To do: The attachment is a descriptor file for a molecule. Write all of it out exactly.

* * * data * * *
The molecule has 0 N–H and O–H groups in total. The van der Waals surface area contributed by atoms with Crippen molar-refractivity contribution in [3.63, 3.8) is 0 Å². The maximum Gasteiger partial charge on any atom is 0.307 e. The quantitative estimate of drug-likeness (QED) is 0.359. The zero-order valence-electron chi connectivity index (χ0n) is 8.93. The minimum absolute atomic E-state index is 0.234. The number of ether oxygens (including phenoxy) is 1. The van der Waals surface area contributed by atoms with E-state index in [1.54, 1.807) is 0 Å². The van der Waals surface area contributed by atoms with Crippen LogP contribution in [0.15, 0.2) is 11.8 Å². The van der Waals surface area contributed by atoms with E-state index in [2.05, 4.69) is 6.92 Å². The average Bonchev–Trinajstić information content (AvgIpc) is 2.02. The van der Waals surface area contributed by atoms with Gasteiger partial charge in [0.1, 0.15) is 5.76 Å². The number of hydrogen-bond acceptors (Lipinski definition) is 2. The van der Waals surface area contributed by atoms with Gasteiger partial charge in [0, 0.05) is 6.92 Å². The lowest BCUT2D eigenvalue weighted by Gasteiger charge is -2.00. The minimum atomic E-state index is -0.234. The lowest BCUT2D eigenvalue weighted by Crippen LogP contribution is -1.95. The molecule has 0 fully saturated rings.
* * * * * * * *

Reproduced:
The molecule has 0 N–H and O–H groups in total. The van der Waals surface area contributed by atoms with Crippen molar-refractivity contribution in [3.63, 3.8) is 0 Å². The maximum Gasteiger partial charge on any atom is 0.307 e. The quantitative estimate of drug-likeness (QED) is 0.359. The zero-order valence-electron chi connectivity index (χ0n) is 8.93. The minimum absolute atomic E-state index is 0.234. The number of ether oxygens (including phenoxy) is 1. The van der Waals surface area contributed by atoms with E-state index in [1.54, 1.807) is 0 Å². The van der Waals surface area contributed by atoms with Crippen LogP contribution in [0.15, 0.2) is 11.8 Å². The van der Waals surface area contributed by atoms with E-state index in [2.05, 4.69) is 6.92 Å². The average Bonchev–Trinajstić information content (AvgIpc) is 2.02. The van der Waals surface area contributed by atoms with Gasteiger partial charge in [0.1, 0.15) is 5.76 Å². The number of hydrogen-bond acceptors (Lipinski definition) is 2. The van der Waals surface area contributed by atoms with Gasteiger partial charge in [0, 0.05) is 6.92 Å². The lowest BCUT2D eigenvalue weighted by Gasteiger charge is -2.00. The minimum atomic E-state index is -0.234. The lowest BCUT2D eigenvalue weighted by Crippen LogP contribution is -1.95. The molecule has 0 fully saturated rings.